Pause and breathe deeply. Dr. Beurkens like to think of this as a time-out for a parent. "Part of putting a kid in time-out is getting some separation and some space to just go, 'Okay. I need to get myself together here,'" she says. Let the kids do something by themselves for a few minutes so you can take five deep, slow-paced breaths. If your partner can swoop in and let you take a walk around the block or pick up some takeout, even better. Remember, asking for help is not weakness! "There's an instinct, especially with moms, to think, ‘We have to fix that and take care of everything right this second.’ And then we just end up getting more frazzled," Dr. Beurkens notes. During this break, give yourself a pep talk: "This will all get handled. You've done it before and you can do it again."

Reframe how you think about tantrums. If your 3-year-old having a meltdown is what set you off, keep this in mind: "Kids throwing tantrums and being obstinate really has absolutely no correlation to how they feel about us or to really anything about us," Dr. Beurkens says. "We need to detach our feelings about that, like, 'Why don't they like me’ or, ‘Why are they doing this to me?' It really isn't about that." Tantrums happen because your preschooler's brain isn't fully developed yet and the fits should start to decrease by around age 5 in most kids. Think of a tantrum as something that is happening to your toddler. Your child's brain is getting overwhelmed by a tornado of emotion and they are not in control.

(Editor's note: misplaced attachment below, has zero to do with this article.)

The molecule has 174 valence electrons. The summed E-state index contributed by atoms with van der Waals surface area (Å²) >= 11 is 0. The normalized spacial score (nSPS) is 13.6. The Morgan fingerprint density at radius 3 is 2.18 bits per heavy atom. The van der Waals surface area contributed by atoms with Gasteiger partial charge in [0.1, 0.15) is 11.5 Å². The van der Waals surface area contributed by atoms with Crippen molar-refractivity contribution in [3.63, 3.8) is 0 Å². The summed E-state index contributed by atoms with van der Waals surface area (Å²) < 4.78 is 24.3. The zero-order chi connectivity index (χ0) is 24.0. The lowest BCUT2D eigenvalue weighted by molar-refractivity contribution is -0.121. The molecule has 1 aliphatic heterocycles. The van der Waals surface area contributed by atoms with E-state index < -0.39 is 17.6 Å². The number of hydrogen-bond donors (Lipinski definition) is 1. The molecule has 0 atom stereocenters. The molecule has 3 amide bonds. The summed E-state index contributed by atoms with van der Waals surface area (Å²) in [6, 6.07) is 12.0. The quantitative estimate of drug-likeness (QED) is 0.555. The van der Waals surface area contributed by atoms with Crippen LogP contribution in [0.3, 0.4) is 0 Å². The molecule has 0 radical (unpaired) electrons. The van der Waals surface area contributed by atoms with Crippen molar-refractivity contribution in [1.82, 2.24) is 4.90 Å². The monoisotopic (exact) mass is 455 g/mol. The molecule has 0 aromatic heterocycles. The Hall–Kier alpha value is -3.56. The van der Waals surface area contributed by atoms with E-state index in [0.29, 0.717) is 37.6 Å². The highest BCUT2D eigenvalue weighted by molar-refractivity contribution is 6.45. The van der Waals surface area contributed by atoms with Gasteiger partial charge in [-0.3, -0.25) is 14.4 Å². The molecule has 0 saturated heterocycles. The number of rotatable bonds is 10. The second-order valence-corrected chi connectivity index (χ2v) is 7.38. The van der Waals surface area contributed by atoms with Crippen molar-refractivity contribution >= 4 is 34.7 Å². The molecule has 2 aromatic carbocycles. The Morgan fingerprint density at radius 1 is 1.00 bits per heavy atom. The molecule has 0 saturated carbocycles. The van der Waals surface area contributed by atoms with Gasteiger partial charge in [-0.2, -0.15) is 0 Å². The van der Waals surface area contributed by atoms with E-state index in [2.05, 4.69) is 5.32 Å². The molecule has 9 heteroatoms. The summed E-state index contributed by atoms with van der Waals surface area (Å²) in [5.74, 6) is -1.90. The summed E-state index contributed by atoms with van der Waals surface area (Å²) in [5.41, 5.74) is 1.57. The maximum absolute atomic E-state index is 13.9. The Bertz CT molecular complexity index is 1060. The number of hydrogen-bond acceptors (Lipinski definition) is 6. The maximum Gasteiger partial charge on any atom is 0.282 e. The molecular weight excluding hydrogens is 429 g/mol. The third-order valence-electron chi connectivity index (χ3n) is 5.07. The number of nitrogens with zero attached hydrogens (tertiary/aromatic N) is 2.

Forgive yourself. If you raised your voice or said something you wish you hadn't to your child, don't beat yourself up. "We need to recognize that nothing's going to be perfect. That’s normal. Give yourself some grace around that," Dr. Beurkens says. "A great batting average in baseball is .300, and that means they're hitting the ball 3 out of 10 times. If we're doing that as parents—if we're getting it right three times out of 10—great. We don’t need to be aiming for a 10 out of 10 record."

Have a heart-to-heart with your kid. If you regret how you handled something, you can always apologize later to your child and hug it out. Say something like, "I felt so frustrated when you did X, but I wish I hadn't yelled. I'm sorry. I’m going to try to keep myself more calm when I’m frustrated." "That models a couple of really important things. It lets them know that we all make mistakes and it's okay; we can repair that afterward. And it takes a lot of the shame out of that for kids who behave in ways that later on they wish they hadn't," Dr. Beurkens says.

Laugh. As long as nobody got seriously hurt or sick, keep it in perspective. Did your baby projectile poop all over you? Did you accidentally greet the mail-person while wearing a clay facemask? Did your cat kill your favorite houseplant? Whatever the drama, while it may have sent you into a tailspin in real time, when you have some distance from the experience, you may find that it makes for an entertaining story at a future party.